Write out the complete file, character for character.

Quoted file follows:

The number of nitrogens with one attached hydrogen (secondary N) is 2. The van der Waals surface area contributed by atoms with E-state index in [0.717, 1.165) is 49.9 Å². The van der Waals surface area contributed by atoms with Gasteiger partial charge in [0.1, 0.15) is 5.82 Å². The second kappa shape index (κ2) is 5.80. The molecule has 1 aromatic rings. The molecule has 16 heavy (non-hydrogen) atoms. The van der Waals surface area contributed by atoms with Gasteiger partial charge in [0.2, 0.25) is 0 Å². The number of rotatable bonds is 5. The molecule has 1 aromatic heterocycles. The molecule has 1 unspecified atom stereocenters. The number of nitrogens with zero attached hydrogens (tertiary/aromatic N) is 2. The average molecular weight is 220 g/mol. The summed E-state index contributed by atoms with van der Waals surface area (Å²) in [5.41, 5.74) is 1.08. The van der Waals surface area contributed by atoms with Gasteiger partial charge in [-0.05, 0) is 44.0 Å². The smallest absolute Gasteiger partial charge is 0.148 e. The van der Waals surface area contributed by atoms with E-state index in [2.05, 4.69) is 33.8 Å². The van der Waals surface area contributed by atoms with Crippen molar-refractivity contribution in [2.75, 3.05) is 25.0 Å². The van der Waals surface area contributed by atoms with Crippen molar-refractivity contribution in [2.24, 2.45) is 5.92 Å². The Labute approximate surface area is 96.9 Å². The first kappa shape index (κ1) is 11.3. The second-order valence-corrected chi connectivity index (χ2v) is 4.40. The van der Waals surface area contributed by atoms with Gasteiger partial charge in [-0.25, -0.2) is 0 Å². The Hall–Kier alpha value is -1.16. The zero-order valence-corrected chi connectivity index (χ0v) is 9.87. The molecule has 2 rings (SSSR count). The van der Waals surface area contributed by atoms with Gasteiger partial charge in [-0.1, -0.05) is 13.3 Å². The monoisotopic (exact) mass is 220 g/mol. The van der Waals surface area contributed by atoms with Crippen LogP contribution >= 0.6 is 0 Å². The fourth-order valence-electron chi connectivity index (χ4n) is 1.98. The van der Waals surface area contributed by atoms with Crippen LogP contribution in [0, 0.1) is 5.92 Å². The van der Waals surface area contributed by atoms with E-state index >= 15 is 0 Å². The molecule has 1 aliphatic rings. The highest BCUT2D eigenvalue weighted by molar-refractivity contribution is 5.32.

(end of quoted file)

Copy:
The number of nitrogens with one attached hydrogen (secondary N) is 2. The van der Waals surface area contributed by atoms with E-state index in [0.717, 1.165) is 49.9 Å². The van der Waals surface area contributed by atoms with Gasteiger partial charge in [0.1, 0.15) is 5.82 Å². The second kappa shape index (κ2) is 5.80. The molecule has 1 aromatic rings. The molecule has 16 heavy (non-hydrogen) atoms. The van der Waals surface area contributed by atoms with Gasteiger partial charge in [0.2, 0.25) is 0 Å². The number of rotatable bonds is 5. The molecule has 1 aromatic heterocycles. The molecule has 1 unspecified atom stereocenters. The number of nitrogens with zero attached hydrogens (tertiary/aromatic N) is 2. The average molecular weight is 220 g/mol. The summed E-state index contributed by atoms with van der Waals surface area (Å²) in [5.41, 5.74) is 1.08. The van der Waals surface area contributed by atoms with Gasteiger partial charge in [-0.05, 0) is 44.0 Å². The smallest absolute Gasteiger partial charge is 0.148 e. The van der Waals surface area contributed by atoms with E-state index in [2.05, 4.69) is 33.8 Å². The van der Waals surface area contributed by atoms with Crippen molar-refractivity contribution in [2.75, 3.05) is 25.0 Å². The van der Waals surface area contributed by atoms with Crippen molar-refractivity contribution in [2.24, 2.45) is 5.92 Å². The Labute approximate surface area is 96.9 Å². The first kappa shape index (κ1) is 11.3. The second-order valence-corrected chi connectivity index (χ2v) is 4.40. The van der Waals surface area contributed by atoms with Gasteiger partial charge in [-0.25, -0.2) is 0 Å². The Hall–Kier alpha value is -1.16. The zero-order valence-corrected chi connectivity index (χ0v) is 9.87. The molecule has 2 rings (SSSR count). The van der Waals surface area contributed by atoms with Gasteiger partial charge in [-0.1, -0.05) is 13.3 Å². The monoisotopic (exact) mass is 220 g/mol. The van der Waals surface area contributed by atoms with Crippen LogP contribution >= 0.6 is 0 Å². The fourth-order valence-electron chi connectivity index (χ4n) is 1.98. The van der Waals surface area contributed by atoms with Crippen LogP contribution in [0, 0.1) is 5.92 Å². The van der Waals surface area contributed by atoms with E-state index >= 15 is 0 Å². The molecule has 1 aliphatic rings. The highest BCUT2D eigenvalue weighted by molar-refractivity contribution is 5.32.